It’s helpful to know a child’s baseline stress level, said Michelle Hoffman, a licensed counselor at Granite Academy, a therapeutic school in Braintree, Mass. If a student tells you they’re worried about a test or a fight with a friend, ask them to rate the stress on a scale of one to five. The number itself is less important than what it tells you about their perception of the situation and their capacity to cope with it, Hoffman explained. “Once you have a basis for comparison, you can have a conversation about what might lower their stress,” she said. Validate their concerns, even if they seem overblown. You might feel the pandemic is over and students should be able to handle more pressure, but “stress is additive. Kids are resilient, but they’ve used up their reserves,” she said.

    When you know what’s troubling a student, you can help them reframe the situation and think about next steps. Emily Kircher-Morris, a counselor in Missouri and the author of “Raising Twice-Exceptional Children,” recommends walking children through the best-case, worst-case and most-likely scenarios, then devising a plan. If they’re worried about missing an assignment, for instance, Kircher-Morris might ask: “Who can you go to for help? How can you communicate with them?” If the issue relates to social anxiety, she might suggest they talk to the teacher about a way to ease into giving a presentation. For instance, maybe they first present to the teacher and a classmate, or perhaps they pre-record their presentation. 

    Students often feel powerless because they have little control over things such as when they eat lunch at school or whether they take math in sixth grade. You can give them back a sense of agency by having them set and work toward personal goals. Encourage them to commit their goals to paper, because research shows that people are 42 percent more likely to reach their goals if they write them down and monitor their progress regularly. Every year, Larry Haynes, the principal of Oak Mountain Middle School in Birmingham, Ala., recruits 35 professionals from the community to mentor eighth-graders. At the end of each grading period, the mentors meet with their mentees to discuss their report cards, their progress and their goals. Afterward, the students write their goals on a reflection sheet.

    “I tell them to display their goals in a prominent place where they will see it, because that keeps it fresh in their mind and serves as a motivator,” Haynes told me, adding that he always tells the students about Thomas Holloway, a former student who stated in middle school that his goal was to play football at West Point. “Thomas graduated from West Point in 2014,” he tells them. Setting goals also can ease students’ anxiety related to events in the news. To help them, shift the focus away from the state of the world and back to their own lives. “If you zoom out to space and everything on Earth looks tiny, then it can seem like there’s no meaning to any of it, and that can feel really overwhelming,” Kircher-Morris told me. “But if you zoom back in, you get to decide what your meaning and purpose is.” That could be a goal such as doing better in a class or sitting with a new friend at lunch.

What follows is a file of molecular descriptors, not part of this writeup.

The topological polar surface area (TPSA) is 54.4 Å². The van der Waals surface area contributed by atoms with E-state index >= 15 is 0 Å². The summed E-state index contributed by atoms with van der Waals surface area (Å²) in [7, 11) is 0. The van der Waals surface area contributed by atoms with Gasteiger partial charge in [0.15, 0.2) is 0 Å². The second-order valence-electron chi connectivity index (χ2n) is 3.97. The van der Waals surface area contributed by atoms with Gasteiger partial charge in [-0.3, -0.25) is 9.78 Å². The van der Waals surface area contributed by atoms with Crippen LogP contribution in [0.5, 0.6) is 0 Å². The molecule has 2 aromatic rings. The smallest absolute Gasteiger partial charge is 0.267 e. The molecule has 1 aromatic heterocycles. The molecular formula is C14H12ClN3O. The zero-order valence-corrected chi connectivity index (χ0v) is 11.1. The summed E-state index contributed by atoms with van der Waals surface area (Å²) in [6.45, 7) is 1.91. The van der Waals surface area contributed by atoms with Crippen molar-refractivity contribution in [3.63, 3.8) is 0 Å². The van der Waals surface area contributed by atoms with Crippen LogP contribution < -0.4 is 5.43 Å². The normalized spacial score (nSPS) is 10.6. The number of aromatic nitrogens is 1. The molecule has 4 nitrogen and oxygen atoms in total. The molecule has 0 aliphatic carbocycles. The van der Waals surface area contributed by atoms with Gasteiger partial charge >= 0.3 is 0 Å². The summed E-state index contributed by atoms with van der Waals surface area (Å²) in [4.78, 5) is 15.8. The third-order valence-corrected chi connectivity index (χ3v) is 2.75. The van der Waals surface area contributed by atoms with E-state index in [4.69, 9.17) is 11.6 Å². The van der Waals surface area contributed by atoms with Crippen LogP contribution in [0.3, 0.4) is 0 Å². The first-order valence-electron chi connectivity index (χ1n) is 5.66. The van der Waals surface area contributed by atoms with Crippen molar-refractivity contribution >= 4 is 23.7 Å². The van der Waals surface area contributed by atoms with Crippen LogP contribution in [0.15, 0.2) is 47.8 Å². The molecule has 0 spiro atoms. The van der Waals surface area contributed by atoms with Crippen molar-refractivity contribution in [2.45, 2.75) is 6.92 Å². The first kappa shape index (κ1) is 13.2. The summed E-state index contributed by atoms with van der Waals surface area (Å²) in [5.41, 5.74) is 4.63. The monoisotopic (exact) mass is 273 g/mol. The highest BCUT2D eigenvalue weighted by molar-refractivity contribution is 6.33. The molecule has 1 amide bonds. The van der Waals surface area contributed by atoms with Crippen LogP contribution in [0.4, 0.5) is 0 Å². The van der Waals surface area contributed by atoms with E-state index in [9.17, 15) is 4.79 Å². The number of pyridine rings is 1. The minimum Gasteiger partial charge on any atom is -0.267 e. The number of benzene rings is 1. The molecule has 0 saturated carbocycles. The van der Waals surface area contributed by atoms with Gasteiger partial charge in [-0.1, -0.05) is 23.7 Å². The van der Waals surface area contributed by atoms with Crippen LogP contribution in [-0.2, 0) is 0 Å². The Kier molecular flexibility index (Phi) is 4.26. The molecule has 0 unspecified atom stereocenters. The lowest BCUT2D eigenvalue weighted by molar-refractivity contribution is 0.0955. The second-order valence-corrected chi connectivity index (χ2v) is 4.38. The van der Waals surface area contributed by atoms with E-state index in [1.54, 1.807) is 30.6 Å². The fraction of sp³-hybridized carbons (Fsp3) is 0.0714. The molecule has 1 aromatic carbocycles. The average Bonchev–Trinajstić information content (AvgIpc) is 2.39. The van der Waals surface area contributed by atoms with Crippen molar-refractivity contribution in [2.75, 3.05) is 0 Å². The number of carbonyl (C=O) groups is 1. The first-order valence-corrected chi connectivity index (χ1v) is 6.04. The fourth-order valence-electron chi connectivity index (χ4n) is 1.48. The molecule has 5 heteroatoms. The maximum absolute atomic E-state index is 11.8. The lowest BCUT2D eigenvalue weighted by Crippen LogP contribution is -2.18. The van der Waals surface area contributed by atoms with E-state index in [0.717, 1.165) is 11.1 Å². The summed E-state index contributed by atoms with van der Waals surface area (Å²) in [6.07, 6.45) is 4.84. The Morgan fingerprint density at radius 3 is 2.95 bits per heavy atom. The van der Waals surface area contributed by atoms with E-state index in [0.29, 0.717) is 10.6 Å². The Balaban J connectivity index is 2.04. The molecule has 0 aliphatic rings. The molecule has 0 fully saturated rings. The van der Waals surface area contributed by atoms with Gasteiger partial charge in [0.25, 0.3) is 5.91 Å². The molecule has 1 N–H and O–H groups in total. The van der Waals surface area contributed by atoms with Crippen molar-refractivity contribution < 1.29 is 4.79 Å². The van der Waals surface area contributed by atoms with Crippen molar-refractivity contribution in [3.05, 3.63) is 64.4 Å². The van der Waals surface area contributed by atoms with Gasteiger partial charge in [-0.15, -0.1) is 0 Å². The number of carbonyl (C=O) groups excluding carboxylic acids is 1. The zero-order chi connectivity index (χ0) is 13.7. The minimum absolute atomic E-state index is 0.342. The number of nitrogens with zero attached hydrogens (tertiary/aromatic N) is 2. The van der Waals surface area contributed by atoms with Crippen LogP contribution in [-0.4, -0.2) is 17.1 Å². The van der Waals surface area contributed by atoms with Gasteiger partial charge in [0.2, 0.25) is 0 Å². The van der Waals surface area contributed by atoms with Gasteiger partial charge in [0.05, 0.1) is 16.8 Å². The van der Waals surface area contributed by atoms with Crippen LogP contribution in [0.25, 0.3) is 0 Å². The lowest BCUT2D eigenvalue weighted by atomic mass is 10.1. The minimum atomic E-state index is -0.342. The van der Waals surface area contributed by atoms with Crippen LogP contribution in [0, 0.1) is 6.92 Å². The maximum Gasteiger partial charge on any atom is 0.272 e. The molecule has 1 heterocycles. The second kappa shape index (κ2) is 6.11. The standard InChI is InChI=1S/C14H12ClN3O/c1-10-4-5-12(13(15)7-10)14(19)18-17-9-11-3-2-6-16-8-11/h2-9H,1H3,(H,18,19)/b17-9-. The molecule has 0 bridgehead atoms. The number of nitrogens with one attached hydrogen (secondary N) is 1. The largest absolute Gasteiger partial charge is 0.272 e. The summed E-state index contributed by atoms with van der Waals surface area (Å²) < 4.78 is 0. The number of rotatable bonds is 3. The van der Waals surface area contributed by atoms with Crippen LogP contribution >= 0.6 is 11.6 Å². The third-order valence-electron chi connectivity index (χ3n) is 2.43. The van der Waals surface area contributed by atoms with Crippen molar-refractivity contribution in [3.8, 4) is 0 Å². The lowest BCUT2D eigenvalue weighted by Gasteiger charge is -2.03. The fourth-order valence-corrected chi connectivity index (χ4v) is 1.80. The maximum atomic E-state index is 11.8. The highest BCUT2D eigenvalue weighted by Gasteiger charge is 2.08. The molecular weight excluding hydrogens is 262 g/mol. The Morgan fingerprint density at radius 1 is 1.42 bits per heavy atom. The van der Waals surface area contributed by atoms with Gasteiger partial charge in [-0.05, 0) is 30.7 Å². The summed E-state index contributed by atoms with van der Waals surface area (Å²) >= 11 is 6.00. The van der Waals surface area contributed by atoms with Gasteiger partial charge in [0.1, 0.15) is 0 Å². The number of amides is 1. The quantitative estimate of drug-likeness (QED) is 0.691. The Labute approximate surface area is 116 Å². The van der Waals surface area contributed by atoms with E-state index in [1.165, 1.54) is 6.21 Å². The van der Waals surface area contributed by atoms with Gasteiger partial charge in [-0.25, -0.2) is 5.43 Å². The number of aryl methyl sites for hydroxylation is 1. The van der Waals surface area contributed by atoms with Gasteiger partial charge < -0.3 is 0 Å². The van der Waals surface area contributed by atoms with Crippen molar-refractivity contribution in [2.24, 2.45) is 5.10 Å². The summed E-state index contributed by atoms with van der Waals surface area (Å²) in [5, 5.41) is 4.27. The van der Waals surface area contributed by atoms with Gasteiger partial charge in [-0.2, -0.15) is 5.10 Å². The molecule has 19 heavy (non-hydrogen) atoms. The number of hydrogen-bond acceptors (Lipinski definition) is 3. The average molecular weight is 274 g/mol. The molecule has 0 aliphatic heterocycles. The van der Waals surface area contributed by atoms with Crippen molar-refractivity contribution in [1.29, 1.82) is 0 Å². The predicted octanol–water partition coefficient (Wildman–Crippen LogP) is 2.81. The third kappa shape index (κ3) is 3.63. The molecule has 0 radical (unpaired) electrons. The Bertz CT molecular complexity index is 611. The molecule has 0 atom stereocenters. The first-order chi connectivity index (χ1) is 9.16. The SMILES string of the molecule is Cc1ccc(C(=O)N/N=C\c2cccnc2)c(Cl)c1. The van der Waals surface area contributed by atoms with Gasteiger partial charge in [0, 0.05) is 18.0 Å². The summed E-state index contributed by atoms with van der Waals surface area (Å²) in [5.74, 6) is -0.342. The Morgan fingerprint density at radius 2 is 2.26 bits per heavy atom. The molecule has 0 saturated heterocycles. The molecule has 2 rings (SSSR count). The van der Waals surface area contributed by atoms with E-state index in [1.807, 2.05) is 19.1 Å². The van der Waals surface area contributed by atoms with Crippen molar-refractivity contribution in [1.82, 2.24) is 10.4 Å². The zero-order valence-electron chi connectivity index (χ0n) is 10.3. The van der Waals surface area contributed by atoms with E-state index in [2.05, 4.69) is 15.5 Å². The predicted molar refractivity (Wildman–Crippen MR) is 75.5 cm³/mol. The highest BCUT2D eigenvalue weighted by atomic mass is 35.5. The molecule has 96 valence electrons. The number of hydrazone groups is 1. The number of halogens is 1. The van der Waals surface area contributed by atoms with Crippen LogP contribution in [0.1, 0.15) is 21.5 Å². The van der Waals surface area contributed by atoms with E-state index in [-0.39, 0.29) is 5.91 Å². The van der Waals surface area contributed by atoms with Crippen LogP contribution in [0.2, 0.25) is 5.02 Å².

Offer structured fun, directed social time

    After the turmoil of the past few years, many children are focused on friendships, but their skills are rusty. Research shows that connecting with others can improve mental health, and middle schoolers need the practice, but they may need an assist. If they’re too anxious to socialize, do structured icebreakers and other get-to-know-you activities in class. Suggest they participate in structured activities, such as an after-school club that reflects their interests. The idea is to find low-pressure opportunities where kids can practice making eye contact and resolving conflict. Haynes offers alternate activities for kids at school dances, for example. He might have board games in the cafeteria or a kickball tournament outside.

    Affirm that they’ll be fine

    “We talk about kids almost in monthly terms: Academically they should be here, their social-emotional development should be here,” Ablin told me. “But when things are as disrupted as they have been, we need to see kids where they actually are; be calm, loving and thoughtful about that; and really believe that, eventually, the child will be just fine.” That means letting go of the idea that students have “fallen behind.” As Ablin noted: “It diminishes children and kills the joy in learning. When we say, ‘You’re not where you’re supposed to be,’ we’re also saying, ‘You’re not who you’re supposed to be.’” 

    If you adopt that attitude, it takes the pressure off of you, too. When educators set reasonable, attainable goals, students tend to do the same. Plus, emotions are contagious. If you dial down the pressure you put on yourself, your students are likely to “catch your calm.”

    *Tips drawn from an article I wrote that ran in the August 18, 2022 issue of The Washington Post